A crucial step when developing software is deciding when and how to test. Choosing the scope of the tests and when to apply these tests is also very important.
Testing is the process of evaluating a system or its parts to determine whether it meets its operating specifications. A test’s scope indicates what is of interest to the user, which can be the code, a class, a function, a package, a service, or the entire system. These choices are associated with different test phases such as unit tests, integration tests, regression tests, functional tests, system tests, acceptance tests, etc.
The Cost of Not Testing
Without testing, users will encounter bugs while using the software. This will invariably lead to increased reliance on quality assurance teams and customer service.
The following are some of the consequences.
- Opportunity cost: the development team must wait for bug fixes before developing a planned development roadmap.
- Bugs interrupt the user experience, which may cost you sales and usage metrics and may even cause customers to leave forever.
- Bug fixes are interruptions that cause context switching. Each interruption and error can waste up to twenty minutes before considering the time spent fixing it.
- The cost of fixing bugs when found in production is much higher than the cost of bugs found earlier in the software development lifecycle (SDLC).
Now that you have a better understanding of why testing matters, let’s dive deeper into integration tests.
Overview of Integration Testing
Integration is simply the act of assembling several elementary software components to make a higher-level component. An integration test aims to ensure the proper functioning of the joint implementation of several program units that have been unit tested beforehand. In complex software systems, many interconnections are suitable for specific functions, making it challenging to write integration tests.
There are several general components of integration testing:
1. Developing Functions and Writing Test Cases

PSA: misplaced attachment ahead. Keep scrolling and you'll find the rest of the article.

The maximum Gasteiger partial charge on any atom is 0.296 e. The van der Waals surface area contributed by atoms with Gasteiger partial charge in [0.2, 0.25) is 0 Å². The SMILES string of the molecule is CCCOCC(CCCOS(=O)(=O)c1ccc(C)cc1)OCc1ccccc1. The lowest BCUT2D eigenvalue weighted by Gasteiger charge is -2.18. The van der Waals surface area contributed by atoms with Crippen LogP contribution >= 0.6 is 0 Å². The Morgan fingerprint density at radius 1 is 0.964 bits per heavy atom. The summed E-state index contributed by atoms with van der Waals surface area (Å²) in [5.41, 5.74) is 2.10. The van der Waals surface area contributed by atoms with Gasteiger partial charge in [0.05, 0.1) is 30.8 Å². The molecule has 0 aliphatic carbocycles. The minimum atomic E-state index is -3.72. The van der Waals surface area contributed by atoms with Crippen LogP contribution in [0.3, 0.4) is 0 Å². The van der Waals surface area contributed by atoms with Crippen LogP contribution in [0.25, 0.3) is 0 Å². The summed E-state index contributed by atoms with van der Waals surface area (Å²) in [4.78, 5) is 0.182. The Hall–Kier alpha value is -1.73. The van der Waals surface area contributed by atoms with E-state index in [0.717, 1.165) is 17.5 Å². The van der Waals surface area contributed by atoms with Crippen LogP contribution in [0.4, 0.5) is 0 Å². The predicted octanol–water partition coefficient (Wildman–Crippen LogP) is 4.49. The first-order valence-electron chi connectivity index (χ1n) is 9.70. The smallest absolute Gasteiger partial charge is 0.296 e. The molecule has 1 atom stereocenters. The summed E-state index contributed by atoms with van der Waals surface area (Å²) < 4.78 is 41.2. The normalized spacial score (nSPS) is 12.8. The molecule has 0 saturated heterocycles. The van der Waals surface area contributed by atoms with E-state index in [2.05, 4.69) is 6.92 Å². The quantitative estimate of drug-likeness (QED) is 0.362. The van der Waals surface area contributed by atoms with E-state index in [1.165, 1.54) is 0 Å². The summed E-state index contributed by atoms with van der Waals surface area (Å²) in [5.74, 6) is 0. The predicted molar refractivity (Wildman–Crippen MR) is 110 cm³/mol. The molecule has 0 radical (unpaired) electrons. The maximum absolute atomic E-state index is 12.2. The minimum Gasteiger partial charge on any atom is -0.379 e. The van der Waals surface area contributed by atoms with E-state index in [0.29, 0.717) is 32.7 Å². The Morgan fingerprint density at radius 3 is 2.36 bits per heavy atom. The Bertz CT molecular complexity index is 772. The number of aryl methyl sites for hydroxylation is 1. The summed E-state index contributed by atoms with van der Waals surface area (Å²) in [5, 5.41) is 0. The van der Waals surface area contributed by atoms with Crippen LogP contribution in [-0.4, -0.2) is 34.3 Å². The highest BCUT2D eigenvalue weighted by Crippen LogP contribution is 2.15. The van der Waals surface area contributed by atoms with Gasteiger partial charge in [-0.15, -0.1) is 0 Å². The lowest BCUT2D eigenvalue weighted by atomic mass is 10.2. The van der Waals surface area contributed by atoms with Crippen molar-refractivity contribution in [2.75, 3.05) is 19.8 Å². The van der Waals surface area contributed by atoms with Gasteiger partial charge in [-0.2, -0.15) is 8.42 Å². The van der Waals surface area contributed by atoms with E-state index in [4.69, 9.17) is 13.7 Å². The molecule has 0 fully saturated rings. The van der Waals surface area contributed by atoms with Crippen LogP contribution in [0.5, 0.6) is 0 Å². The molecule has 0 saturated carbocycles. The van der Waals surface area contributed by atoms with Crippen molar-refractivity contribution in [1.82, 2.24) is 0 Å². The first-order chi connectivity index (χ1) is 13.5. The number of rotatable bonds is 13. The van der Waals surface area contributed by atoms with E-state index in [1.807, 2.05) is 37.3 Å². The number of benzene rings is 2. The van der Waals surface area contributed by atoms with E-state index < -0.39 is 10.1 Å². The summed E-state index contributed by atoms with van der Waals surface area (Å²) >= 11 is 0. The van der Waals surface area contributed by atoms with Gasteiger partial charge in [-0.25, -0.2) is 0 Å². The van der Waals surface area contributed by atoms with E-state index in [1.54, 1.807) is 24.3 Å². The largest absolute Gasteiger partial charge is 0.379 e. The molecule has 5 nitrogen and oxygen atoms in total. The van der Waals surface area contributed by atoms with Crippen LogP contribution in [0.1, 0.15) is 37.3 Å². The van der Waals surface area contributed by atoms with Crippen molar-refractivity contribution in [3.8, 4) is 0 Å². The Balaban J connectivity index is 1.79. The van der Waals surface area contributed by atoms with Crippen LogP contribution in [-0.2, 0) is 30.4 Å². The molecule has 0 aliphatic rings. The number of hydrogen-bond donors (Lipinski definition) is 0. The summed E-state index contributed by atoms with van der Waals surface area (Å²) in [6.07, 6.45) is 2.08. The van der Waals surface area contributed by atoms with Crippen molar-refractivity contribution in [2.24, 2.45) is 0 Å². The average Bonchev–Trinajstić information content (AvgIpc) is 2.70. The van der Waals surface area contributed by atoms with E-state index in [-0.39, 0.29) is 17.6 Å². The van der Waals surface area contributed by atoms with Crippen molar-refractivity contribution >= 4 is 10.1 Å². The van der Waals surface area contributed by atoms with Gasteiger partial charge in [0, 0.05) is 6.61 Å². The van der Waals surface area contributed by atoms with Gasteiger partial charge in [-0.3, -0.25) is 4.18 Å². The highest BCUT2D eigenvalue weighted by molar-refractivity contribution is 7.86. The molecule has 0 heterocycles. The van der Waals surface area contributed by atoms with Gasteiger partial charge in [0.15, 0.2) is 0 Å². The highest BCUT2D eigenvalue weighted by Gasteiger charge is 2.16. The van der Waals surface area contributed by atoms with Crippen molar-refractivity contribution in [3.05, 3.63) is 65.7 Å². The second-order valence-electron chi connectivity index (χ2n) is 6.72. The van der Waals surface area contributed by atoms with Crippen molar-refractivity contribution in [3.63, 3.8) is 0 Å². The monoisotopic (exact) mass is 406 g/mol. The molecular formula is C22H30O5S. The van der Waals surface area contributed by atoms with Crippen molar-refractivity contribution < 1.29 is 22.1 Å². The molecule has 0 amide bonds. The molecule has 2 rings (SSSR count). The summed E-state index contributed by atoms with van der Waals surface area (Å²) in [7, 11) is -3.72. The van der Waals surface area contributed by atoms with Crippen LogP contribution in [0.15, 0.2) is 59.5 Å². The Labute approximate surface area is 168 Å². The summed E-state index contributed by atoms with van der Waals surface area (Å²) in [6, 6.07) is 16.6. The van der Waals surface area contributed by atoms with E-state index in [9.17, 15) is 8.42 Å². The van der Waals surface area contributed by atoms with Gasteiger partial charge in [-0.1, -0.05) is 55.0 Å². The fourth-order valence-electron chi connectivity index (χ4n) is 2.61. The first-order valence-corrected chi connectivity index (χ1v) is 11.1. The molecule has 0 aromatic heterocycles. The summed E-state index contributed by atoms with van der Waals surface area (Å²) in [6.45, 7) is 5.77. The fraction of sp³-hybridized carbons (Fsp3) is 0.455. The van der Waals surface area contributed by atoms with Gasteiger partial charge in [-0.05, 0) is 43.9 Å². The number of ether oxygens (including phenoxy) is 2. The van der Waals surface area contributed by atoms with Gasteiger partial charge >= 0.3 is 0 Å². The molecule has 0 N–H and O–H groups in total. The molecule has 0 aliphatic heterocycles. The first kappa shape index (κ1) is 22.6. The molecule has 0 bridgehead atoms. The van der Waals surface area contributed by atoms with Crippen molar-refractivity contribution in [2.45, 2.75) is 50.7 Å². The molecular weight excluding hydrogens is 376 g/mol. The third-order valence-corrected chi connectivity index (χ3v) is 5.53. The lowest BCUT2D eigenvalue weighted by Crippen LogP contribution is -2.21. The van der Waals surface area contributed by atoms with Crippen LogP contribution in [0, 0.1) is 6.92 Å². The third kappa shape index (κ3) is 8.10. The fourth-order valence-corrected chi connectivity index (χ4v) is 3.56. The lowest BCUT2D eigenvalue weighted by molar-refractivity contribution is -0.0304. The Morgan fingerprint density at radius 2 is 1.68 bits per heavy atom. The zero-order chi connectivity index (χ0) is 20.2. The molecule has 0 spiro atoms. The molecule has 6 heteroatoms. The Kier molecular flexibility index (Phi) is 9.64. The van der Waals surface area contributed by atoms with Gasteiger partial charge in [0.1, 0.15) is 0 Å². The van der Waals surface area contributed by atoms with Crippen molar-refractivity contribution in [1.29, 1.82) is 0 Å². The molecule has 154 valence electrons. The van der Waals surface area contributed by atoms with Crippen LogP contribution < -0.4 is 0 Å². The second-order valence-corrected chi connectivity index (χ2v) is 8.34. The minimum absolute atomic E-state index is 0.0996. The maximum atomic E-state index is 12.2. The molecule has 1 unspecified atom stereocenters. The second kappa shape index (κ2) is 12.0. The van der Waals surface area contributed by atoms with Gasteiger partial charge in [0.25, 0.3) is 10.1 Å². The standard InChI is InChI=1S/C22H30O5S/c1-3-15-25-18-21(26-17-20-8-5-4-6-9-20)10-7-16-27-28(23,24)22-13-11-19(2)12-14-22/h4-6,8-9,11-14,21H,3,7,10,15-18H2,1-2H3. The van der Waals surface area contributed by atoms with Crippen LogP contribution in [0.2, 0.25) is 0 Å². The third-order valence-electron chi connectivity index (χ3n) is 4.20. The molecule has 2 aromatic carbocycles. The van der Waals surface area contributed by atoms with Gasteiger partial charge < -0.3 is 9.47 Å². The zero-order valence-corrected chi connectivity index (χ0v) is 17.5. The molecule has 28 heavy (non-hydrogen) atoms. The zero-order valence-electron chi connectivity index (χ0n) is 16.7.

Once functions have been developed, you can begin to write code for their test cases. They will be sent to the remote branch, triggering the integration test run.
2. Creating the Original Integrated Test Environment
A dedicated environment is required because it can provide proper resource management, monitoring, and logging for testing purposes. Therefore, each integration test should begin with a clean environment.
3. Scheduling and Running Tests
To verify the function of any new business features, you need to run the tests. Ideally, this is integrated into the continuous integration server and triggered on development milestones such as a pull-request merge. Alternatively, integration tests can be scheduled or executed on demand when the code and tests are ready.
4. Reporting the Results of the Integration Test
Finally, reporting test results keeps members of the team apprised of the state of development. If there is an issue, the development team will be able to react quickly. But to make this seamless, the reporting needs to be through normal dev tools channels, like a Slack or Jira message that the integration test succeeded or failed.
Why Should I Do Integration Tests?
Although each software module is subject to a component test, it can still contain errors.
Often a single programmer programs a module. His or her understanding and programming logic can differ from that of the other programmers. Therefore, integration tests ensure that the modules work together.